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AutoZone Data Breach | 185000 Individuals Impacted

autozone data breach

AutoZone, Inc., a prominent auto parts retailer with over 7,000 stores across the Americas, confirmed a data breach that impacted thousands of individuals.

The incident, deemed “massive and preventable” by a proposed class action lawsuit, raises serious questions about the company’s data security practices and its responsibility to protect sensitive customer information.

AutoZone Data Breach

  • The breach has impacted nearly 185,000 individuals at AutoZone. It has sent notice letter to victims on November 21, 2023.
  • This incident, linked to the notorious Clop ransomware gang, which exploited a critical vulnerability in the MOVEit Transfer managed file transfer application.

While the specific data accessed varies per individual, it potentially includes:

  • Social security numbers
  • Names
  • Addresses
  • Dates of birth
  • Driver’s license numbers
  • Financial information

Although AutoZone is not aware of any instances where the stolen data has been misused, the potential risks of fraud and identity theft are significant.

AutoZone’s Response

Following the discovery of the breach, AutoZone took several crucial steps to mitigate the damage and protect its customers:

  • Temporarily disabled the MOVEit application: This action prevented further unauthorized access to sensitive data.
  • Patched the vulnerability: The exploited vulnerability in the MOVEit application was patched to prevent future attacks.
  • Rebuilt the affected system: As a precautionary measure, the entire affected system was rebuilt to ensure any residual threats were eliminated.
  • Offered credit monitoring and identity protection services: AutoZone is providing free credit monitoring and identity protection services to all impacted individuals to help them detect and prevent potential fraud.

Allegations of Negligence

The class action lawsuit, filed on November 24, 2023, alleges that AutoZone negligently failed to protect its computer network and the sensitive information stored therein. The complaint claims that the company:

  • Failed to implement adequate security measures: Despite the growing threat of cyberattacks, the lawsuit alleges that AutoZone did not implement sufficient safeguards to protect customer data. This negligence, the complaint argues, directly contributed to the breach.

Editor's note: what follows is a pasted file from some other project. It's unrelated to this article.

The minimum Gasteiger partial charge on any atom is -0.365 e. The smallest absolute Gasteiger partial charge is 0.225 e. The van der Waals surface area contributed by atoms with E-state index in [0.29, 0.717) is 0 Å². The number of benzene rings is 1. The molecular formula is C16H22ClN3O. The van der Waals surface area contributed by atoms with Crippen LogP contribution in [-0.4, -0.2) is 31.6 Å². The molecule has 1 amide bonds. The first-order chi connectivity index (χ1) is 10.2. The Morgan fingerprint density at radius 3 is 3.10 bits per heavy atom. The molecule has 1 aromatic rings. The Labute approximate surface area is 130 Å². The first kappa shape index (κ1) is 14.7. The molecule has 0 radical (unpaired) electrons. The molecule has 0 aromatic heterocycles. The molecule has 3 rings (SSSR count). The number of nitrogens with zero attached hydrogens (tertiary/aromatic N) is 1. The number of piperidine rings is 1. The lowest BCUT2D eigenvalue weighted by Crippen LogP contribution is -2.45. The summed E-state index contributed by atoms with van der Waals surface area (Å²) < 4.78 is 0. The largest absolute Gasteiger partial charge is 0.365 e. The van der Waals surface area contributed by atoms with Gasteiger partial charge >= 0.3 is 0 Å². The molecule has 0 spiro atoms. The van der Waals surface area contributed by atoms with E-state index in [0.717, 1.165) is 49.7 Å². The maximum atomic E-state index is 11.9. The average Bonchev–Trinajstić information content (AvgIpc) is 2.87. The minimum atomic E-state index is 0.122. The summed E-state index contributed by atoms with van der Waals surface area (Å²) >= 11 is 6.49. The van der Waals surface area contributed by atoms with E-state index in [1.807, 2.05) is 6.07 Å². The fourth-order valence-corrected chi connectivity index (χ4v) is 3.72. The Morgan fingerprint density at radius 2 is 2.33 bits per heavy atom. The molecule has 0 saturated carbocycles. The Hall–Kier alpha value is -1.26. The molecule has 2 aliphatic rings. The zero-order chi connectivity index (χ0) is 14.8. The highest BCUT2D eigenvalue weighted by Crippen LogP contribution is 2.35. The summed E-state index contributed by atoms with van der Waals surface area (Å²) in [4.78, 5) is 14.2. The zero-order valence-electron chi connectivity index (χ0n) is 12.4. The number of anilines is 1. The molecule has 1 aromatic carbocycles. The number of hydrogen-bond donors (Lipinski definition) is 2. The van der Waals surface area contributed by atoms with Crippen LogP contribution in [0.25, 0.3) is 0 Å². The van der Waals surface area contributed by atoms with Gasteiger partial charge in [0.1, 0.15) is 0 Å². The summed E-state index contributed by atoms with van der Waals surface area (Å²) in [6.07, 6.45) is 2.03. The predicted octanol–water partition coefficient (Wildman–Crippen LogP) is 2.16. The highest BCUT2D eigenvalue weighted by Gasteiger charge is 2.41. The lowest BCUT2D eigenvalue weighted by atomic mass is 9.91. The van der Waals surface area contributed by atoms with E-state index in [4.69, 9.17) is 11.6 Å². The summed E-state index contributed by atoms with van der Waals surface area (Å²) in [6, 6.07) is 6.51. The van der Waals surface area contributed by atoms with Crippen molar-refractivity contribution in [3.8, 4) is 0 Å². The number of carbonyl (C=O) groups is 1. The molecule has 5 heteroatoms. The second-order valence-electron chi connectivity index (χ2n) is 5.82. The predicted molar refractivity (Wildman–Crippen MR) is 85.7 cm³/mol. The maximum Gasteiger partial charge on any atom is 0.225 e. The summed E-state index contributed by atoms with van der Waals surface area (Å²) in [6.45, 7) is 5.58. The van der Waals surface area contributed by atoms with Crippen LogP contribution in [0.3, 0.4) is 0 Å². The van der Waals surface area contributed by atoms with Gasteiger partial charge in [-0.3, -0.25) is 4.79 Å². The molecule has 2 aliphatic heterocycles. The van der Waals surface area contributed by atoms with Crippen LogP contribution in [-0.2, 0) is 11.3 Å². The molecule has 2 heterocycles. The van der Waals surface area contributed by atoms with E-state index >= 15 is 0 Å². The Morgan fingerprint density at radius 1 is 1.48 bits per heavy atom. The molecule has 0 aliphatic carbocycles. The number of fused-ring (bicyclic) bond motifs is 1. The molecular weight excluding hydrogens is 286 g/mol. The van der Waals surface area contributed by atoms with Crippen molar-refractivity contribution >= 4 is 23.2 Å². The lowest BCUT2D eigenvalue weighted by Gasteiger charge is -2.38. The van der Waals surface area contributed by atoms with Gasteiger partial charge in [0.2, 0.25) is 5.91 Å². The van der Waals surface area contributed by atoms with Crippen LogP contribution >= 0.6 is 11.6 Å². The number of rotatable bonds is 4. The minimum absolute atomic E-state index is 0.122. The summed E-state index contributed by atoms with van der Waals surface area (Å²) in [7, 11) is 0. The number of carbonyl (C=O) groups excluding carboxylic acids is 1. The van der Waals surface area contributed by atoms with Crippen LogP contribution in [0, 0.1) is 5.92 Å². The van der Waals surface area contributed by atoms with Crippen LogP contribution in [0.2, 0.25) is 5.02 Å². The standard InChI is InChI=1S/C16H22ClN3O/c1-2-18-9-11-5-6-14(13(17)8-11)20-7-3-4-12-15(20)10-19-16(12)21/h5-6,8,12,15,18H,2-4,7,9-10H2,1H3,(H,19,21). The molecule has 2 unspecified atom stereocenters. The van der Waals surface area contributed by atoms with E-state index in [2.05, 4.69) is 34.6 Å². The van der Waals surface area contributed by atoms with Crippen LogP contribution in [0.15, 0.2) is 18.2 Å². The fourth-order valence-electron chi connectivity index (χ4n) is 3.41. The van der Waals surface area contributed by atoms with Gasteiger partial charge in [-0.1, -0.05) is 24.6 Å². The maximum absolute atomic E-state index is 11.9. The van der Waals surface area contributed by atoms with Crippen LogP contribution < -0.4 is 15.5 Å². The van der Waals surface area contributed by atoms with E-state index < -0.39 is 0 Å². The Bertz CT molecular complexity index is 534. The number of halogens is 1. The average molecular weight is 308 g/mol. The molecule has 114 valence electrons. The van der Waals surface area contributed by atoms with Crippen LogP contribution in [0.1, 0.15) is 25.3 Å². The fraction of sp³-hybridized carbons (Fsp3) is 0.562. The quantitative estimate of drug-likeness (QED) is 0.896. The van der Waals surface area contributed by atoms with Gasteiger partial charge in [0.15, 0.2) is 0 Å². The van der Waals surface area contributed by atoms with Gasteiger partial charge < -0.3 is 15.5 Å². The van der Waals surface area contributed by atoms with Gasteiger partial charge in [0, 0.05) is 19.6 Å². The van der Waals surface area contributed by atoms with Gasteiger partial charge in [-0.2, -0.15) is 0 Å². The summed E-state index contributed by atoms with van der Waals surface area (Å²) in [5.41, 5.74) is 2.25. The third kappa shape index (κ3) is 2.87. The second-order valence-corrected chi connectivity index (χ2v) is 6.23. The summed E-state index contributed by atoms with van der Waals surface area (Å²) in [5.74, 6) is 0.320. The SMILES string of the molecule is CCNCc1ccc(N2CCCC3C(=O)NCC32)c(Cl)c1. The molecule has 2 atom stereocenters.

• Delayed notification of victims: Although AutoZone claims to have discovered the incident in mid-August, it did not notify victims until November 21st. This delay, the lawsuit contends, left victims vulnerable to identity theft and fraud for a longer period than necessary.
  • Provided insufficient information: AutoZone’s notification letter was criticized for providing only “basic details” about the breach. The lawsuit argues that the company failed to adequately inform victims about how and when the attack occurred, what steps are being taken to secure their data, and the current location of the stolen information.

These alleged failings, the lawsuit argues, constitute negligence and expose AutoZone to significant legal and financial consequences.

Seeking Justice and Accountability

The class action lawsuit seeks to hold AutoZone accountable for its alleged negligence and protect the rights of victims. The lawsuit asks for:

  • Monetary damages: Victims of the breach are entitled to financial compensation for the harm they have suffered, including losses due to identity theft and fraud.
  • Injunctive relief: The lawsuit seeks to force AutoZone to implement stronger data security measures to prevent future breaches.
  • Attorney’s fees and costs: The plaintiffs are entitled to recover their legal fees and costs associated with bringing the lawsuit.

Wider Impact of the MOVEit Hack

The data breach at AutoZone is unfortunately just one part of a much larger attack campaign targeting the MOVEit application.

According to cybersecurity firm Emsisoft, over 2,620 organizations have been impacted by the hack, resulting in the exposure of data for more than 77 million individuals.

The list of victims includes a wide range of entities, such as:

  • Hundreds of US schools
  • The state of Maine
  • The US Department of Energy
  • Energy giants like Siemens Energy, Schneider Electric, and Shell.
Kevin James

Kevin James

I'm Kevin James, and I'm passionate about writing on Security and cybersecurity topics. Here, I'd like to share a bit more about myself. I hold a Bachelor of Science in Cybersecurity from Utica College, New York, which has been the foundation of my career in cybersecurity. As a writer, I have the privilege of sharing my insights and knowledge on a wide range of cybersecurity topics. You'll find my articles here at, covering the latest trends, threats, and solutions in the field.